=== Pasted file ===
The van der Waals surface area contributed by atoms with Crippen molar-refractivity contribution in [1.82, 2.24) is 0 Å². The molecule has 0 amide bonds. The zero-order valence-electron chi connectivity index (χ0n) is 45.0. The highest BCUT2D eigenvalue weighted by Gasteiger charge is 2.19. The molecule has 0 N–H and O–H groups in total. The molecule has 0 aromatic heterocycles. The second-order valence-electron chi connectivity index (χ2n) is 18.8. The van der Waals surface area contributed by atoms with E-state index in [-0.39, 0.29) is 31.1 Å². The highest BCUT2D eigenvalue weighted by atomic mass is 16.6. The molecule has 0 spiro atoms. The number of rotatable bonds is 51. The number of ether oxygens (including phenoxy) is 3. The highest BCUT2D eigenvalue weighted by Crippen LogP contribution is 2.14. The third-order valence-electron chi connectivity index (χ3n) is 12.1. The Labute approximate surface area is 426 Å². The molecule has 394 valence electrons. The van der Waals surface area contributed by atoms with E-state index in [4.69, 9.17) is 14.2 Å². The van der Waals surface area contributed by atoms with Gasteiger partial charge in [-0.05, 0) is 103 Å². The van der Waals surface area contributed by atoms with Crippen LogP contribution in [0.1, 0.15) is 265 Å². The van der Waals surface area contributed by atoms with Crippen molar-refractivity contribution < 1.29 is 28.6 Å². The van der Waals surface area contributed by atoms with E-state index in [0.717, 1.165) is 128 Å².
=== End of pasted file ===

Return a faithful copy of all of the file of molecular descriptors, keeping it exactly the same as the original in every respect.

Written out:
The van der Waals surface area contributed by atoms with Crippen molar-refractivity contribution in [1.82, 2.24) is 0 Å². The molecule has 0 amide bonds. The zero-order valence-electron chi connectivity index (χ0n) is 45.0. The highest BCUT2D eigenvalue weighted by Gasteiger charge is 2.19. The molecule has 0 N–H and O–H groups in total. The molecule has 0 aromatic heterocycles. The second-order valence-electron chi connectivity index (χ2n) is 18.8. The van der Waals surface area contributed by atoms with E-state index in [-0.39, 0.29) is 31.1 Å². The highest BCUT2D eigenvalue weighted by atomic mass is 16.6. The molecule has 0 spiro atoms. The number of rotatable bonds is 51. The number of ether oxygens (including phenoxy) is 3. The highest BCUT2D eigenvalue weighted by Crippen LogP contribution is 2.14. The third-order valence-electron chi connectivity index (χ3n) is 12.1. The Labute approximate surface area is 426 Å². The molecule has 394 valence electrons. The van der Waals surface area contributed by atoms with E-state index in [4.69, 9.17) is 14.2 Å². The van der Waals surface area contributed by atoms with Gasteiger partial charge in [-0.05, 0) is 103 Å². The van der Waals surface area contributed by atoms with Crippen LogP contribution in [0.1, 0.15) is 265 Å². The van der Waals surface area contributed by atoms with Crippen molar-refractivity contribution < 1.29 is 28.6 Å². The van der Waals surface area contributed by atoms with E-state index in [0.717, 1.165) is 128 Å².